Dr. Steve Rissman, ND
Love is a Verb
When a child does something generally considered wrong, and we believe they know better, we may get furious and bewildered, but we love. When an elderly parent or sick patient makes a choice that, from our perspective is not the best, we may get frustrated, but we love. When we ourselves make poor choices that cause hurt to others, it is easy to be hard on ourselves, but hopefully, we love.
Our Grief Reaction to Terror
When we hear of hideous mass murders and other acts of violence, which seem to have grown commonplace in our world, we respond at several levels. There is an initial grief reaction to the tragic loss of lives, there is a reaction to what we perceive as the evil will of the perpetrators and, then there is also the realization of the unstable ground that we ourselves walk upon. It could happen to me! All of that adds up to our being emotionally labile, even though we may not be processing all of that consciously. Sometimes we are more aware of feeling angry toward the perpetrator or we are more focused on our empathetic sadness for the victims. Men have been socialized to be less comfortable experiencing fear and sadness, so they tend to focus on anger and hatred toward an outward entity, which in this case is the perpetrator. But almost certainly, the last thing we want to do is to love. And yet, what about my statement to my son that the mean kid is the one who most needs love? Hmm.
Find a Clue in Nature
For those of you who know my writing, you have come to know that when I don’t have an answer, I listen for nature to provide one. In this case, I’m reminded of trees, who stand and wait, enduring the snowstorms and the bitter cold of winter. They appear dormant in this season of darkness, but they are holding their place, rooted, despite the mean temperatures. They model love in a less obvious, non-judgmental, non-reactive way, knowing that storms are a part of life.
The remedy for grief and anxiety secondary to violence in our world is love- for the victims, ourselves, and yes, even the terrorist.
Antidotes for Life’s Storms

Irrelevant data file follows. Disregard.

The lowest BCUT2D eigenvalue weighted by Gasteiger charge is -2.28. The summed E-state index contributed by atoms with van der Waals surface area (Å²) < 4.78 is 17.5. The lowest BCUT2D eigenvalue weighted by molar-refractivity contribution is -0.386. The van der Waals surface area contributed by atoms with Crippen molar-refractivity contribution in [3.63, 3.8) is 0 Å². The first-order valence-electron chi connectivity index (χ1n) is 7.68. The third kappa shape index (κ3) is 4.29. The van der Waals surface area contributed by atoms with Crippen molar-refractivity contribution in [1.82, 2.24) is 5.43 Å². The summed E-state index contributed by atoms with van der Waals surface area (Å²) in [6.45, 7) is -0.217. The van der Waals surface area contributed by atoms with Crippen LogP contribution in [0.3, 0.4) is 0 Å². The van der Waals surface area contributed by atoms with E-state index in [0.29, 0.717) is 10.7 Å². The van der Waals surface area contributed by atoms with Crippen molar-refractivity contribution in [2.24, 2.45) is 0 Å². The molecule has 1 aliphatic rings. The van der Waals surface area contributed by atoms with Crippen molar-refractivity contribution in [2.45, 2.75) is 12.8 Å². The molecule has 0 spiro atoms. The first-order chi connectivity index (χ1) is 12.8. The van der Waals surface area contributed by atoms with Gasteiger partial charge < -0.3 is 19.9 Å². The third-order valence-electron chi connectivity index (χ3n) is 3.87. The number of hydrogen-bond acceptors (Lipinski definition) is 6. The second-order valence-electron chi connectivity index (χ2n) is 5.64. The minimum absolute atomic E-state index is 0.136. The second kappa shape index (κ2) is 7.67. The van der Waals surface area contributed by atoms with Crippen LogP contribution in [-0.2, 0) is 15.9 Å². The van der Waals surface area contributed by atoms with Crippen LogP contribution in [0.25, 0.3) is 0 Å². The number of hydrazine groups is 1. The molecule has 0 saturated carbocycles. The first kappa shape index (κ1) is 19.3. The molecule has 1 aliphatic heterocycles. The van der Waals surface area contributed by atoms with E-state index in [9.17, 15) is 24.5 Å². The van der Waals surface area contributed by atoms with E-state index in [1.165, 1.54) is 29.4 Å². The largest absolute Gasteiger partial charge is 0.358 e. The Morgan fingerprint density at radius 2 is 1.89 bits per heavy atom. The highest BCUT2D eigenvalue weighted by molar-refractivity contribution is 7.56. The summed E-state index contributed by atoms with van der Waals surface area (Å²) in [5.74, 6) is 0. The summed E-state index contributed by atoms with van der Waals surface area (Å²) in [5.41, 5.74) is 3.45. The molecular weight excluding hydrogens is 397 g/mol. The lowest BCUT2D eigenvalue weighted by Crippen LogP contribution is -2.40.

In dealing with the horror of some of life’s storms, it is helpful to be clear that we feel a spectrum of emotions- sadness, anxiety, and anger being the most common. And there may not be anything to do about these emotions, but to stand like the trees, and endure the bitterness. Here are a few suggestions of how to do this:
- Quietly think about the victims and be the rooted tree for them and those near to them who have lost stability. It may even be helpful to say their name and look at a picture. Who knows if it can help them, but it helps us to be strong in our grief.
- See the mean, cruel, murderous one in your mind and stand by, non-reactively, like a good father when his son has made a mistake. Could you even say his/her name? It doesn’t mean that a murderer shouldn’t be held accountable for his actions. But maintaining consequences in a non-judgmental manner may be the path, if for no other reason than selfishly. It feels better to love than to hate.
- Face the reality of our world. On any given day, things could go terribly, horribly awry for any of us. We are powerless to the chaotic threats in this world. Ironically, chaos signals growth, though birth is painful. Watch a seedling sprout and grow- it looks delicate and vulnerable, but don’t be fooled, it is also fierce in its destruction of the seed and forceful aggression to move through the soil to emerge into light. Owning one’s powerlessness is the starting point for dealing with our vulnerability. Indeed it is the first of the 12 steps in addictions programs.
Imagine what could happen if we were to sink down into a place of love for the ugly, violent, and depraved. In order for love to find the dark corners of the world, it is imperative that we do the hard job of loving. Those of us who are physicians may need to remind ourselves that we are not here for the healthy, but for the ill, the down-trodden. How do we deal with meanness, tragedy, and darkness? Find a way to give love.
Dr. Steve Rissman is a full-time associate professor in the Department of Health Professions at Metropolitan State University of Denver, teaching in the Integrative Health Care program. He teaches Clinical Pathophysiology, Men’s Health, Men Across Cultures, Men and Anger, and several other classes. Dr. Rissman has studied, taught and worked in the field of men’s health for over twenty years and hasleadthe way in lighting the path for young men embarking on the journey to better know themselves. In a new facet of his professional life, Dr. Rissman is the primary investigator in a research project looking at qualities of great men- men who know their purpose in life and hold a larger vision for what is possible.
In his practice on his farm, north of Denver, Dr Rissman works with men/boys confounded by behaviors related to anger/rage, anxiety, and depression in their lives.
Having grown up on a farm and spending a great deal of time in the outdoors, Dr. Rissman has a deeply rooted curiosity for the laws of nature, particularly the science of disease process. Consequently, he has an extraordinary ability to illicit the story of one’s unique dis-ease process and to perceive what needs to be cured in each individual man/boy, using psychotherapy, botanical medicines, therapeutic nutrition, homeopathic medicines, and other insightful methods intended to help lead men through the abyss of dis-ease toward a rich, purposeful life.